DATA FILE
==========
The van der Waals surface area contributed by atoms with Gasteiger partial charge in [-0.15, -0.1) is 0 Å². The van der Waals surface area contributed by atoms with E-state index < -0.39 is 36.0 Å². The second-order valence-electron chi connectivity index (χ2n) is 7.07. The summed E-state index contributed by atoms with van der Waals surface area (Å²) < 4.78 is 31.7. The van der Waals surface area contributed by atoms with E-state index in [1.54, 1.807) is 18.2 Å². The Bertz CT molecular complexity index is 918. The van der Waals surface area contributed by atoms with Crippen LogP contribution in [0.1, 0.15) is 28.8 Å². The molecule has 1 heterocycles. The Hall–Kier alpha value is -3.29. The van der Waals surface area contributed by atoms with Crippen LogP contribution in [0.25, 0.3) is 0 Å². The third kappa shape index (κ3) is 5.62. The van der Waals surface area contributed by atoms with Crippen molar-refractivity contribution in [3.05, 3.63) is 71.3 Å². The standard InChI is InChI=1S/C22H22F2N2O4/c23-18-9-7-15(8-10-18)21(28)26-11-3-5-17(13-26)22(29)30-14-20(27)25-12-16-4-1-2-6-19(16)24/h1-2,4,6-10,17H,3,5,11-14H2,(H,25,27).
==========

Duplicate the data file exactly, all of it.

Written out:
The van der Waals surface area contributed by atoms with Gasteiger partial charge in [-0.15, -0.1) is 0 Å². The van der Waals surface area contributed by atoms with E-state index < -0.39 is 36.0 Å². The second-order valence-electron chi connectivity index (χ2n) is 7.07. The summed E-state index contributed by atoms with van der Waals surface area (Å²) < 4.78 is 31.7. The van der Waals surface area contributed by atoms with E-state index in [1.54, 1.807) is 18.2 Å². The Bertz CT molecular complexity index is 918. The van der Waals surface area contributed by atoms with Crippen LogP contribution in [0.1, 0.15) is 28.8 Å². The molecule has 1 heterocycles. The Hall–Kier alpha value is -3.29. The van der Waals surface area contributed by atoms with Crippen LogP contribution in [0.25, 0.3) is 0 Å². The third kappa shape index (κ3) is 5.62. The van der Waals surface area contributed by atoms with Crippen molar-refractivity contribution in [3.05, 3.63) is 71.3 Å². The standard InChI is InChI=1S/C22H22F2N2O4/c23-18-9-7-15(8-10-18)21(28)26-11-3-5-17(13-26)22(29)30-14-20(27)25-12-16-4-1-2-6-19(16)24/h1-2,4,6-10,17H,3,5,11-14H2,(H,25,27).